Wounded soldier, injured military dog awarded purple hearts, reunited in Texas

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SAN ANTONIO — A wounded Army specialist and his working dog were reunited in Texas last week after they were each awarded a Purple Heart for their heroism.

Spc. Alec Alcoser, 22, and Alex, an 8-year-old German shepherd, were back together after both were badly injured in a suicide bombing on Aug. 5 in Afghanistan, The San Antonio Express-News reports.

“I would yell at him and his ears would twitch, but he wouldn’t look at me,” said Alcoser. “I think he was in a state of shock. He didn’t growl, he didn’t bark, he didn’t cry. He stayed right there.”

The blast left Alcoser with several broken bones and took shrapnel to 30 percent of his body. He also had a mild traumatic brain injury.

His canine companion also lost his left rear leg.

The pair went pretty much everywhere together during their deployment. And on his days off, they would even sleep in the same bed and enjoy time together.

The emotional reunion was the first time the two had seen each other since they were both in Washington D.C. to receive the Purple Heart. If all goes well at rehab, the two plan to be buddies for a long time.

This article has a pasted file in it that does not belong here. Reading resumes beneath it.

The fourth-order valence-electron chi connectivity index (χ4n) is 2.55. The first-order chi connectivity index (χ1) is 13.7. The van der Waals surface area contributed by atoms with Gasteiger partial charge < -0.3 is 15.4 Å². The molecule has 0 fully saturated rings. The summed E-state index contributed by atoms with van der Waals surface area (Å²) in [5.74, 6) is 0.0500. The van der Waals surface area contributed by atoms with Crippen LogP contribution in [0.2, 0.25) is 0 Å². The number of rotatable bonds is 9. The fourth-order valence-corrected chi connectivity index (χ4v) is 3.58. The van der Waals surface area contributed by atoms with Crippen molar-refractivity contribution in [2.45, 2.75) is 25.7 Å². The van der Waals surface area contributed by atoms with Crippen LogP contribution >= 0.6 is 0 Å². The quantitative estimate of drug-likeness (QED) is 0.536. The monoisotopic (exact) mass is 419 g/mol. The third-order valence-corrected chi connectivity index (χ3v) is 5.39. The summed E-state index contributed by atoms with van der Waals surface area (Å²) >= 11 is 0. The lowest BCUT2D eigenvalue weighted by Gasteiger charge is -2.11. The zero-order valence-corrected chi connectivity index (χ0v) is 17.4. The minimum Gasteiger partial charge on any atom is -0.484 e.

“They’re estimating about four to six months, and so I’m already a month and almost half in, and I’m already walking, so I think I’m going to beat that time,” he said.

“Either way, the doctors say I have a pretty good chance of making a full recovery, and that’s all that matters. I’ve got to get back to my dog. That’s the important part.”

Alcoser said the two even had rituals on days they had to work during their deployment.

“On a day with a mission, we’d wake up, I would give him a doggie treat and I would have some ice cream before we went out, and when we got back, we usually slept,” Alcoser said.

“That was a normal day for me and Alex out there,” he said, adding that a taste for sweets was born of his association with troops in special operations forces. “It was kind of their thing to eat a sweet because you never know if that’s going to be your last when you go out.”

Alcoser is hoping to return to work as a solider and is taking his work day by day.

“I don’t have any frustrations, I just take it day by day, that’s all I can do. There’s no point in being mad or sad or anything like that. I’ve got to live through the people who died for me, so they give me a lot of strength,” he said.

“And Alex ain’t complaining, so I don’t think I should, either. His injuries are a little worse than mine,” Alcoser said. “A lot of people call him a dog, but I think he’s a little more than that. He’s a soldier.”

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